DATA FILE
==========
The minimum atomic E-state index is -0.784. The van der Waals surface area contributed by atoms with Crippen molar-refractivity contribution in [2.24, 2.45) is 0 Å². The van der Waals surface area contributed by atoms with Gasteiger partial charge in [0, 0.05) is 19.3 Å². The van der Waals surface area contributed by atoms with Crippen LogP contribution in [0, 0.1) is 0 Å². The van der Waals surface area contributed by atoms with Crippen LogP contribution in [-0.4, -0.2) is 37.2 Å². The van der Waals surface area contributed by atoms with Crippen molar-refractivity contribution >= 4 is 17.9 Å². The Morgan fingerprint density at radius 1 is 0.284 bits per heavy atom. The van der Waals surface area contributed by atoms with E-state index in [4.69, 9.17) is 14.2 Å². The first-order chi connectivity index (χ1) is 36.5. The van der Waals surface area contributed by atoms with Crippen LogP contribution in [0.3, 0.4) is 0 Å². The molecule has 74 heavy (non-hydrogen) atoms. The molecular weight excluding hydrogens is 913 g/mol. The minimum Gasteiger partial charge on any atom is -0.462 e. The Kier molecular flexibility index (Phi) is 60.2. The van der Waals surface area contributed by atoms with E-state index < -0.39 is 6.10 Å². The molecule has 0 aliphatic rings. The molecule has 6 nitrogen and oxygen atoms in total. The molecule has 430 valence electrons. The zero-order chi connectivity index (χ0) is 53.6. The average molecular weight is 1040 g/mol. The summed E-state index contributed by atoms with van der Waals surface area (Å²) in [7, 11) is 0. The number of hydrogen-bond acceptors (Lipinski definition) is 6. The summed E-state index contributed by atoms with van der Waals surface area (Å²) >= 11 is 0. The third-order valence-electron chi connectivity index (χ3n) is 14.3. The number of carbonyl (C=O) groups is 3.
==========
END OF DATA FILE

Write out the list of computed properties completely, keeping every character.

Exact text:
The minimum atomic E-state index is -0.784. The van der Waals surface area contributed by atoms with Crippen molar-refractivity contribution in [2.24, 2.45) is 0 Å². The van der Waals surface area contributed by atoms with Gasteiger partial charge in [0, 0.05) is 19.3 Å². The van der Waals surface area contributed by atoms with Crippen LogP contribution in [0, 0.1) is 0 Å². The van der Waals surface area contributed by atoms with Crippen LogP contribution in [-0.4, -0.2) is 37.2 Å². The van der Waals surface area contributed by atoms with Crippen molar-refractivity contribution >= 4 is 17.9 Å². The Morgan fingerprint density at radius 1 is 0.284 bits per heavy atom. The van der Waals surface area contributed by atoms with E-state index in [4.69, 9.17) is 14.2 Å². The first-order chi connectivity index (χ1) is 36.5. The van der Waals surface area contributed by atoms with Crippen LogP contribution in [0.3, 0.4) is 0 Å². The molecule has 74 heavy (non-hydrogen) atoms. The molecular weight excluding hydrogens is 913 g/mol. The minimum Gasteiger partial charge on any atom is -0.462 e. The Kier molecular flexibility index (Phi) is 60.2. The van der Waals surface area contributed by atoms with E-state index < -0.39 is 6.10 Å². The molecule has 0 aliphatic rings. The molecule has 6 nitrogen and oxygen atoms in total. The molecule has 430 valence electrons. The zero-order chi connectivity index (χ0) is 53.6. The average molecular weight is 1040 g/mol. The summed E-state index contributed by atoms with van der Waals surface area (Å²) in [7, 11) is 0. The number of hydrogen-bond acceptors (Lipinski definition) is 6. The summed E-state index contributed by atoms with van der Waals surface area (Å²) >= 11 is 0. The third-order valence-electron chi connectivity index (χ3n) is 14.3. The number of carbonyl (C=O) groups is 3.